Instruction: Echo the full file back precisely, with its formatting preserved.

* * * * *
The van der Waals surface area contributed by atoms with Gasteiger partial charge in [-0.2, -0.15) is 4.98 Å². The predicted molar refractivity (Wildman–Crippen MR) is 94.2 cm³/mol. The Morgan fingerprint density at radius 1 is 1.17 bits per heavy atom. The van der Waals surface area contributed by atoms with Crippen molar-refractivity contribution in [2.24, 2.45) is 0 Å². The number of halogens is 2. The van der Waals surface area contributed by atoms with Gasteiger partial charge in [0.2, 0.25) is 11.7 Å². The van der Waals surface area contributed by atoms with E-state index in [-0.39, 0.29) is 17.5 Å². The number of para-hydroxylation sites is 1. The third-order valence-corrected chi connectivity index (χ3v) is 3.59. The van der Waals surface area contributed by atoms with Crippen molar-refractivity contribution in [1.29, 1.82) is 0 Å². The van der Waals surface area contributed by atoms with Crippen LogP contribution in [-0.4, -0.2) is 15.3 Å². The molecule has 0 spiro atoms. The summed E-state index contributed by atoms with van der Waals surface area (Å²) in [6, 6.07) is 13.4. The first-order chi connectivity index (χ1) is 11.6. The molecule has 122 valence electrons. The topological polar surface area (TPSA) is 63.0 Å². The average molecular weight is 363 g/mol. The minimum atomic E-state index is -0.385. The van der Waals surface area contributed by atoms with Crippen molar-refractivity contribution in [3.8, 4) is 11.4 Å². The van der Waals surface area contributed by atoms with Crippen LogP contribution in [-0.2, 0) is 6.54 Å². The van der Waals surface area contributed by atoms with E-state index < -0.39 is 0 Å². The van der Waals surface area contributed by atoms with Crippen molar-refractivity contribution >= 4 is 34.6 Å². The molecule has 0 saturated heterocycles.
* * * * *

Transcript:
The van der Waals surface area contributed by atoms with Gasteiger partial charge in [-0.2, -0.15) is 4.98 Å². The predicted molar refractivity (Wildman–Crippen MR) is 94.2 cm³/mol. The Morgan fingerprint density at radius 1 is 1.17 bits per heavy atom. The van der Waals surface area contributed by atoms with Crippen molar-refractivity contribution in [2.24, 2.45) is 0 Å². The number of halogens is 2. The van der Waals surface area contributed by atoms with Gasteiger partial charge in [0.2, 0.25) is 11.7 Å². The van der Waals surface area contributed by atoms with E-state index in [-0.39, 0.29) is 17.5 Å². The number of para-hydroxylation sites is 1. The third-order valence-corrected chi connectivity index (χ3v) is 3.59. The van der Waals surface area contributed by atoms with Crippen molar-refractivity contribution in [1.29, 1.82) is 0 Å². The van der Waals surface area contributed by atoms with Crippen LogP contribution in [-0.4, -0.2) is 15.3 Å². The molecule has 0 spiro atoms. The summed E-state index contributed by atoms with van der Waals surface area (Å²) in [6, 6.07) is 13.4. The first-order chi connectivity index (χ1) is 11.6. The molecule has 122 valence electrons. The topological polar surface area (TPSA) is 63.0 Å². The average molecular weight is 363 g/mol. The minimum atomic E-state index is -0.385. The van der Waals surface area contributed by atoms with Crippen molar-refractivity contribution in [3.8, 4) is 11.4 Å². The van der Waals surface area contributed by atoms with Crippen LogP contribution in [-0.2, 0) is 6.54 Å². The van der Waals surface area contributed by atoms with E-state index < -0.39 is 0 Å². The van der Waals surface area contributed by atoms with Crippen molar-refractivity contribution >= 4 is 34.6 Å². The molecule has 0 saturated heterocycles.